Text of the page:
A couple of years ago, when speaking to a local group, I mentioned that The Chronicle was losing money. A couple in the back of the room rudely applauded. How thrilled those two must have felt when -- if -- they learned of San Francisco Chronicle Publisher Frank Vega's announcement Tuesday that the Hearst Corp. will implement "significant" workforce cuts. If the cuts don't pay off, then the Hearst Corp. will "offer the newspaper for sale or close it altogether."
Bloggers and e-mailers are crowing. If The Chronicle is shuttered, they'll be dancing a jig. Many conservatives feel a warm glow at the possible demise of an institution that they believe to be failing because of liberal bias. On the far left, that same glow will satisfy those who think newspapers are not liberal enough.
As for those who only read their news online, here's a news flash: News stories do not sprout up like Jack's beanstalk on the Internet. To produce news, you need professionals who understand the standards needed to research, report and write on what happened. If newspapers die, reliable information dries up.
Reduced ad revenue and falling newspaper circulation mean that there will be fewer people to cover the same number of stories. In the middle of an economic crisis and President Obama's federal spending bonanza, there will be fewer watchdogs to guard the shop.
So, to those of you who argue that the demise of liberal newspapers (The Chronicle in particular) is deserved, I offer a caveat: Be careful what you wish for.
Remember the ugly consequences of San Francisco's sanctuary city policy for juvenile offenders, who were sent abroad instead of to jail? Or Oakland Mayor Ron Dellums failure to tackle crime in Oaktown? Or reports on corporate bonuses for execs at bailed-out banks? Imagine that those things happened, but there was no journalist to investigate and report.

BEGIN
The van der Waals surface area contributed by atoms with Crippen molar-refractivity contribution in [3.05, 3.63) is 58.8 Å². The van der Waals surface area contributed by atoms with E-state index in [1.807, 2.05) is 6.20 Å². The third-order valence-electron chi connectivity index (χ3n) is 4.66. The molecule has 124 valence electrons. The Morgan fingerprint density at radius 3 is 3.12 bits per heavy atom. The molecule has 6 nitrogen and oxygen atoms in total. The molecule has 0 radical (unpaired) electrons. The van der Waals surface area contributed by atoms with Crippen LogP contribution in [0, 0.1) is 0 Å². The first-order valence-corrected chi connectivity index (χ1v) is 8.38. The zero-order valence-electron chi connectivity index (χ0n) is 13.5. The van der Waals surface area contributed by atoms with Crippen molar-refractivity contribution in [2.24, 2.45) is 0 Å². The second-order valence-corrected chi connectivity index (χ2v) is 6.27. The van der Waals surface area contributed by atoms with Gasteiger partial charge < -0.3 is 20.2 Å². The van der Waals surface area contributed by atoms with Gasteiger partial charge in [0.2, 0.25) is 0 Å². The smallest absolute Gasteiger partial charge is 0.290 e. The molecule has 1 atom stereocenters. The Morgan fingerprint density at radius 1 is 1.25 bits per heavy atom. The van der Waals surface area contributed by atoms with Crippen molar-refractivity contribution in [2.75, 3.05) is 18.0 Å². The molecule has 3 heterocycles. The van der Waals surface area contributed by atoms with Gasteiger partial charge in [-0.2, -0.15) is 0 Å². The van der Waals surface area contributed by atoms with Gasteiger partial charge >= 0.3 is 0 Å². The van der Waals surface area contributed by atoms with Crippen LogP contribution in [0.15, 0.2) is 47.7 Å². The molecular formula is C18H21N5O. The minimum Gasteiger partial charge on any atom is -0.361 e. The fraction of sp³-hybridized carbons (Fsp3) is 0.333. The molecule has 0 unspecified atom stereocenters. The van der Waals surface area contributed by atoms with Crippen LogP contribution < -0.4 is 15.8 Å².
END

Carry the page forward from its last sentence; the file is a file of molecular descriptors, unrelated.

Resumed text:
I wonder who will be around in five years to cover stories. Or what talk radio will talk about when hosts can't just siphon from carefully researched stories because they never were written.
Newspapers are the public's referees as to which information is credible. You can go online and read no end of fiction and smear about public figures. But when you read content in a newspaper, you consistently can rely on it.
As every conservative pundit knows, there is a special credibility that comes with being able to say, "as the New York Times reported," or "as the Washington Post reported." Even "as The Chronicle reported."
One of the great American pursuits in my lifetime has been to trash the local paper. It is a healthy, cathartic exercise -- and, at times, practiced in this column.
But at some point in recent years -- and publishers' decisions to post material online at no charge no doubt contributed -- this very American pastime devolved from spirited criticism to foolhardy prickliness. News consumers somehow moved from thinking their paper let them down to thinking that their paper was not worthy of them.
Despite all the solid stories, and all the reliable information, and all the articles that tell you something you did not know and all the opinion pieces that made you stop and think, a growing number of people have decided that it is more important for their news to be pure than it is for the public to be informed.
And I hear this from people who say they care about news. They look to the site-rich Internet for salvation, unaware that the decline of newspapers means that those shiny new websites are linking to fewer real news stories. What looks like more choice isn't. It's more doors leading to fewer rooms.
When a newspaper dies, you don't get a comprehensive periodical to fill the void. You get an informational vacant lot into which passersby can throw their junk.
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